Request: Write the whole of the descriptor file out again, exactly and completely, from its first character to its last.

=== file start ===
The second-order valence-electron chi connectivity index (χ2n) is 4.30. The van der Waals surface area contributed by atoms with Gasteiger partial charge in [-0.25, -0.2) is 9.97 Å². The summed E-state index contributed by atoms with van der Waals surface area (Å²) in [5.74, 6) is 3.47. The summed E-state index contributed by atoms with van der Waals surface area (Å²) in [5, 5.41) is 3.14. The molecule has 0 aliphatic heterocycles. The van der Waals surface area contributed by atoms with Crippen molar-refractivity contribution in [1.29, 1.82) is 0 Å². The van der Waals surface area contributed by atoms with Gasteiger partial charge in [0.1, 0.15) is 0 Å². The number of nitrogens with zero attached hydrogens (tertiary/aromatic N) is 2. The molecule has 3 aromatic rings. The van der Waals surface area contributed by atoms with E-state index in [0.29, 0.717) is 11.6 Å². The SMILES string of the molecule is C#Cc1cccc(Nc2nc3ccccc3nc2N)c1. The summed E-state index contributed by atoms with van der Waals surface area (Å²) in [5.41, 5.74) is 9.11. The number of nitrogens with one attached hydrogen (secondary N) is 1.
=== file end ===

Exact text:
The second-order valence-electron chi connectivity index (χ2n) is 4.30. The van der Waals surface area contributed by atoms with Gasteiger partial charge in [-0.25, -0.2) is 9.97 Å². The summed E-state index contributed by atoms with van der Waals surface area (Å²) in [5.74, 6) is 3.47. The summed E-state index contributed by atoms with van der Waals surface area (Å²) in [5, 5.41) is 3.14. The molecule has 0 aliphatic heterocycles. The van der Waals surface area contributed by atoms with Crippen molar-refractivity contribution in [1.29, 1.82) is 0 Å². The van der Waals surface area contributed by atoms with Gasteiger partial charge in [0.1, 0.15) is 0 Å². The number of nitrogens with zero attached hydrogens (tertiary/aromatic N) is 2. The molecule has 3 aromatic rings. The van der Waals surface area contributed by atoms with E-state index in [0.29, 0.717) is 11.6 Å². The SMILES string of the molecule is C#Cc1cccc(Nc2nc3ccccc3nc2N)c1. The summed E-state index contributed by atoms with van der Waals surface area (Å²) in [5.41, 5.74) is 9.11. The number of nitrogens with one attached hydrogen (secondary N) is 1.